Everything Everywhere all at Once


Han-ah Kang

When I had walked into my local movie theater, I had anticipated a coming of age movie on the Asian immigrant experience with some sci-fi elements. Everything Everywhere All at Once, directed by Daniel Kwan and Daniel Scheinert, had made quite the commotion for its depiction of a struggling immigrant family. As the child of Asian American immigrants, I had simply expected a handful of tear jerking scenes, but the movie was beyond what I had expected. It was absolutely bizarre.

Spoilers Ahead

The plot centers on a Chinese American family, who find themselves dissatisfied with the everyday cycles of taxes, work, and clashes of cultural values. Evelyn, our protagonist, is a mother, wife and owns a laundromat. Evelyn cannot help but long for what could’ve been, as her current life consists of cold treatment from her father, visits to the IRS to pay off taxes, and her fights with her daughter Joy. Soon, her desires pull her into different universes where she fulfills different lifestyles. Evelyn’s possibilities are endless: acting, cooking, singing and even worlds where she has hot dogs for fingers. Throughout the film, Evelyn’s journey consists of humorous scenes containing sexual and often nonsensical gags that somehow tie into the plot. Scenes of a grandpa running over someone with a wheelchair, fighting scenes with the landlord, and a swirling bagel that somehow causes all these multidimensional conflicts provide laughter throughout the entirety of the movie. As she explores this expansive world, she begins to realize her daughter is a threat to the entire system of multiverses. Evelyn begins to question her role, as a maternal figure to Joy.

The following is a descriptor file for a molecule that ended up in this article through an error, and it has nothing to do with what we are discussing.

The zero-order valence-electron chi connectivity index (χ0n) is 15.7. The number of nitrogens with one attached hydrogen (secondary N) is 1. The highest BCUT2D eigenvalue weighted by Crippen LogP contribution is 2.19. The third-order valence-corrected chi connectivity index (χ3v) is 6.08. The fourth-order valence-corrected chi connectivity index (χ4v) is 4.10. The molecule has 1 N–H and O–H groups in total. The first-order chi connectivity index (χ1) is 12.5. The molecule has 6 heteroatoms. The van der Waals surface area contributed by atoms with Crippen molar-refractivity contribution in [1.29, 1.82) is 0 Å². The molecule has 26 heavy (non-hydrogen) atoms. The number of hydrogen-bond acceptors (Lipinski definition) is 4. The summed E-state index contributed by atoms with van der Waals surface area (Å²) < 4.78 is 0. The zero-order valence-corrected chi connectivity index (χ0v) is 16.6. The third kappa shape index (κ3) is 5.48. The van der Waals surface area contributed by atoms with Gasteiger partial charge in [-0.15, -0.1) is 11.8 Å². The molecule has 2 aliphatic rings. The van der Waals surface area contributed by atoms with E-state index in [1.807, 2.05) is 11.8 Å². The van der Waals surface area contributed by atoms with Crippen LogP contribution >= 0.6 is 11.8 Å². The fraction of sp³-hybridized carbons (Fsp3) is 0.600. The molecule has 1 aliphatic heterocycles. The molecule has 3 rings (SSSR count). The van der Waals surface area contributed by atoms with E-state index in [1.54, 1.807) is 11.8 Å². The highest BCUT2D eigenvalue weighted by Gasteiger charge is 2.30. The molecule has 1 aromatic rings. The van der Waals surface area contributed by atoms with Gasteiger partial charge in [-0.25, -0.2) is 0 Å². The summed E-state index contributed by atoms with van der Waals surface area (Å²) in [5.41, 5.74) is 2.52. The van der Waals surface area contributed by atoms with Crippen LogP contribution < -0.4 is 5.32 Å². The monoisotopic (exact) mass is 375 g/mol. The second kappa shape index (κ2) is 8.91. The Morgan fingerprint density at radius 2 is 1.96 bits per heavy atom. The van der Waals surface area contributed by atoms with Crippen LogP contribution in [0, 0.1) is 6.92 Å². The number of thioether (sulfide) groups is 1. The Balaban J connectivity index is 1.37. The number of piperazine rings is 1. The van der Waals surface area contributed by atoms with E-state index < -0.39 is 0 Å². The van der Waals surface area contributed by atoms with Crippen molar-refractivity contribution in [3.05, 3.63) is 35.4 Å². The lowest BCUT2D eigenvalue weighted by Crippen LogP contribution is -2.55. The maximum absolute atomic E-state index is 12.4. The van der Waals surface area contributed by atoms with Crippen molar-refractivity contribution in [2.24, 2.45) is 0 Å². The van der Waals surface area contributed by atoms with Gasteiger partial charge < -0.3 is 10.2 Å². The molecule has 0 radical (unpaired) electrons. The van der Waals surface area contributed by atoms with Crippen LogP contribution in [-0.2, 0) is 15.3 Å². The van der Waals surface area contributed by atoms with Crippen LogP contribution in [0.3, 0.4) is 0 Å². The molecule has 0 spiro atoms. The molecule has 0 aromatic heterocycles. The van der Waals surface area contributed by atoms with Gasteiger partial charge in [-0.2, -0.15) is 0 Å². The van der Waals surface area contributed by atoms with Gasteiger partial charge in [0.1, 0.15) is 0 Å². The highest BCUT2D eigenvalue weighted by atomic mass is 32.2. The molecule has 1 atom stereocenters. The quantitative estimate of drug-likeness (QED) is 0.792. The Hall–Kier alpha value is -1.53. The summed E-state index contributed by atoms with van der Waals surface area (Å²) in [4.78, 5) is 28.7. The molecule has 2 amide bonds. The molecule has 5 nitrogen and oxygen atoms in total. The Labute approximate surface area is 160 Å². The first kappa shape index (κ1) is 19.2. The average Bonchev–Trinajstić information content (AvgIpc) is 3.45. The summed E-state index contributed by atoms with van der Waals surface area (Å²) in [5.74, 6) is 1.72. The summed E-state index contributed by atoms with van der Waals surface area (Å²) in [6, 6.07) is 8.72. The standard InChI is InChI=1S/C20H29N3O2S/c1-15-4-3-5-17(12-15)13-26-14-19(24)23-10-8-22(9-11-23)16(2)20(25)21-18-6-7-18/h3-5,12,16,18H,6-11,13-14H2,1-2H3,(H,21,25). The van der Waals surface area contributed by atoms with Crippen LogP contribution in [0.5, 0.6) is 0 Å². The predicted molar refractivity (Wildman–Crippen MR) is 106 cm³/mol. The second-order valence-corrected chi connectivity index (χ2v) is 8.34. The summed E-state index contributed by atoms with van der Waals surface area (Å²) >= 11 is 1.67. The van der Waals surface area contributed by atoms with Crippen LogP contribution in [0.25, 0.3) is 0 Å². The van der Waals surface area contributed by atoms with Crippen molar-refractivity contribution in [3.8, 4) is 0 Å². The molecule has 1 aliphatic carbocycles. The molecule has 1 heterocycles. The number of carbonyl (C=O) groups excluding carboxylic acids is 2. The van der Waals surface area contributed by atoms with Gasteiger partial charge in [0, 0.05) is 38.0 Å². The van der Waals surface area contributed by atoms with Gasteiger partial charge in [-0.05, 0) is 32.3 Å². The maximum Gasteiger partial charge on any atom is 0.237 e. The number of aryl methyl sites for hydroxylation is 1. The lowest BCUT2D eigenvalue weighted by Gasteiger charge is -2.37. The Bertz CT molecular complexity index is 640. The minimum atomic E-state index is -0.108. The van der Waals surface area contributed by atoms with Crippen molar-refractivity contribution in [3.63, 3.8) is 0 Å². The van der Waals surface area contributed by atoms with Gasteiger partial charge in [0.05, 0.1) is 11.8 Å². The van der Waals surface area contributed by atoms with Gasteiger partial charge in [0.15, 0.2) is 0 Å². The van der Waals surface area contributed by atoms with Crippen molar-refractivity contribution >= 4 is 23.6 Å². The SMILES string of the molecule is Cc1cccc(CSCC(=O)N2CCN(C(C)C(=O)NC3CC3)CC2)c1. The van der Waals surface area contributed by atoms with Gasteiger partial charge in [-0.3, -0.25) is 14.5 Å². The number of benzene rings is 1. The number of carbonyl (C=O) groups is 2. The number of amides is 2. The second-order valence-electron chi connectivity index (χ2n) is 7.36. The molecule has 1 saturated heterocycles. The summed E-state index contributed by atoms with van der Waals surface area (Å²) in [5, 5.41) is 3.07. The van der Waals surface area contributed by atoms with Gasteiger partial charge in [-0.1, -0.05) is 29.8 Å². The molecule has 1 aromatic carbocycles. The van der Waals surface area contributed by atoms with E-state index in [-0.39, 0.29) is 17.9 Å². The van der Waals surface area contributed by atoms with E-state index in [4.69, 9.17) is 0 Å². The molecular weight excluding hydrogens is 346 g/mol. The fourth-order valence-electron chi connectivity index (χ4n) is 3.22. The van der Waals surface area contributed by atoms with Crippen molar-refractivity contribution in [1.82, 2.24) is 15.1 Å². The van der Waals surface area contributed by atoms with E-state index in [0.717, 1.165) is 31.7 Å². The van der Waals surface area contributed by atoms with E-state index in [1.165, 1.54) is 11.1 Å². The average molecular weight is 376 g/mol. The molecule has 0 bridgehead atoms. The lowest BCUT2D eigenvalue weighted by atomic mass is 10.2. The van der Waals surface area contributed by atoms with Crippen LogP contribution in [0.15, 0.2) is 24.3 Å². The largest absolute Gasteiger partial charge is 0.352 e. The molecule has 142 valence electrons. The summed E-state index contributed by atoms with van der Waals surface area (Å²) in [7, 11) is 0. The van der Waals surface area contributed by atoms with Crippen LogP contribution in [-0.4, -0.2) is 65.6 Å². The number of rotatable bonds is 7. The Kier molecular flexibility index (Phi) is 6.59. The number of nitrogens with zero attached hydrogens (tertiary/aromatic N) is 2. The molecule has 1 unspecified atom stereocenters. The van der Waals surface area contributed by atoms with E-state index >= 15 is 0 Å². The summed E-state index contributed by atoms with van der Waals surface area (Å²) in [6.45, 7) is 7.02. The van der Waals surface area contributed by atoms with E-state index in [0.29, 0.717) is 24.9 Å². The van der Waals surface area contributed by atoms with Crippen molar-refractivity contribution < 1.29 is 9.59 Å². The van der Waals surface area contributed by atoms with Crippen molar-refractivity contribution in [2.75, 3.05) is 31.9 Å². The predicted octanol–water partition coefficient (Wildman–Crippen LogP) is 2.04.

Though it is hard to summarize Everything Everywhere All At Once due to the overwhelming plot that may confuse even those who have watched the movie, it will painfully resonate. Scenes where Joy begins to have hope that her mother will understand her emotionally, yet is quickly shut down by Evelyn, linger in my head. Even the mix of Cantonese, Mandarin, and English was reminiscent of my own household, jumping from language to language. With an all asian main cast, the movie’s characters seem so human and complex, a refreshing sight to see due to the underrepresentation of Asian Americans in Hollywood. Towards the end, Joy in frustration, cries to her mother exclaiming, “And for some reason when I’m with you, it just hurts the both of us.” To which Evelyn vulnerably tells her daughter, “And why, no matter what, I still want to be here with you. I will always, always, want to be here with you.” Together the mother and daughter will slowly reconcile, healing their generational trauma that they have been forced to confront with. Their differences, but especially their similarities, have driven Evelyn to project onto Joy, causing feelings of suffocation. Throughout the absurd and comedic aspects, the film is bittersweet and so real, leaving viewers with tears streaming down their face.